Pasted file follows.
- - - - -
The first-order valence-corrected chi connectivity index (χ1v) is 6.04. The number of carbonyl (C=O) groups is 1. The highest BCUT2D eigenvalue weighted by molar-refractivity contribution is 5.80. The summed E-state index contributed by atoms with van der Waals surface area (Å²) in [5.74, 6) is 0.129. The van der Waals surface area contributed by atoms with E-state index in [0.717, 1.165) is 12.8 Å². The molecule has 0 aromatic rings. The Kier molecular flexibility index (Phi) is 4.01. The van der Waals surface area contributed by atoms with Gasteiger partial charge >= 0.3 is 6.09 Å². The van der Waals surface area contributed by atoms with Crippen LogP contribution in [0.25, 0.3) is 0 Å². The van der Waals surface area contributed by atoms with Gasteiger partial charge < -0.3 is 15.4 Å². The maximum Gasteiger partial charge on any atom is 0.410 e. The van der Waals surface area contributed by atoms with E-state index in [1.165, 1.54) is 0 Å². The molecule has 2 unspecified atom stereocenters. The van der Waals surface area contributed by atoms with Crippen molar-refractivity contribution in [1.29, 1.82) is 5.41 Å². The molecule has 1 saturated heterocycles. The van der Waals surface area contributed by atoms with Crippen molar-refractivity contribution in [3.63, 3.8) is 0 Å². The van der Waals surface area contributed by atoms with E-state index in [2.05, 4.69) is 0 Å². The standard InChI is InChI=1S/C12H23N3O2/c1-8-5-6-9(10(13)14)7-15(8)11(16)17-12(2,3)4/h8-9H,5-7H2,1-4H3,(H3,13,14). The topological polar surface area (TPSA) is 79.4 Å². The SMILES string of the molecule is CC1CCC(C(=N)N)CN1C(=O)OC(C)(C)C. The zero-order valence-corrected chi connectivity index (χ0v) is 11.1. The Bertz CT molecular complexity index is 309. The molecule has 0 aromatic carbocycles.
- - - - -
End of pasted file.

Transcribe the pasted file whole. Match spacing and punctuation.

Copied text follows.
The first-order valence-corrected chi connectivity index (χ1v) is 6.04. The number of carbonyl (C=O) groups is 1. The highest BCUT2D eigenvalue weighted by molar-refractivity contribution is 5.80. The summed E-state index contributed by atoms with van der Waals surface area (Å²) in [5.74, 6) is 0.129. The van der Waals surface area contributed by atoms with E-state index in [0.717, 1.165) is 12.8 Å². The molecule has 0 aromatic rings. The Kier molecular flexibility index (Phi) is 4.01. The van der Waals surface area contributed by atoms with Gasteiger partial charge >= 0.3 is 6.09 Å². The van der Waals surface area contributed by atoms with Crippen LogP contribution in [0.25, 0.3) is 0 Å². The van der Waals surface area contributed by atoms with Gasteiger partial charge < -0.3 is 15.4 Å². The maximum Gasteiger partial charge on any atom is 0.410 e. The van der Waals surface area contributed by atoms with E-state index in [1.165, 1.54) is 0 Å². The molecule has 2 unspecified atom stereocenters. The van der Waals surface area contributed by atoms with Crippen molar-refractivity contribution in [1.29, 1.82) is 5.41 Å². The molecule has 1 saturated heterocycles. The van der Waals surface area contributed by atoms with Crippen molar-refractivity contribution in [3.63, 3.8) is 0 Å². The van der Waals surface area contributed by atoms with E-state index in [2.05, 4.69) is 0 Å². The standard InChI is InChI=1S/C12H23N3O2/c1-8-5-6-9(10(13)14)7-15(8)11(16)17-12(2,3)4/h8-9H,5-7H2,1-4H3,(H3,13,14). The topological polar surface area (TPSA) is 79.4 Å². The SMILES string of the molecule is CC1CCC(C(=N)N)CN1C(=O)OC(C)(C)C. The zero-order valence-corrected chi connectivity index (χ0v) is 11.1. The Bertz CT molecular complexity index is 309. The molecule has 0 aromatic carbocycles.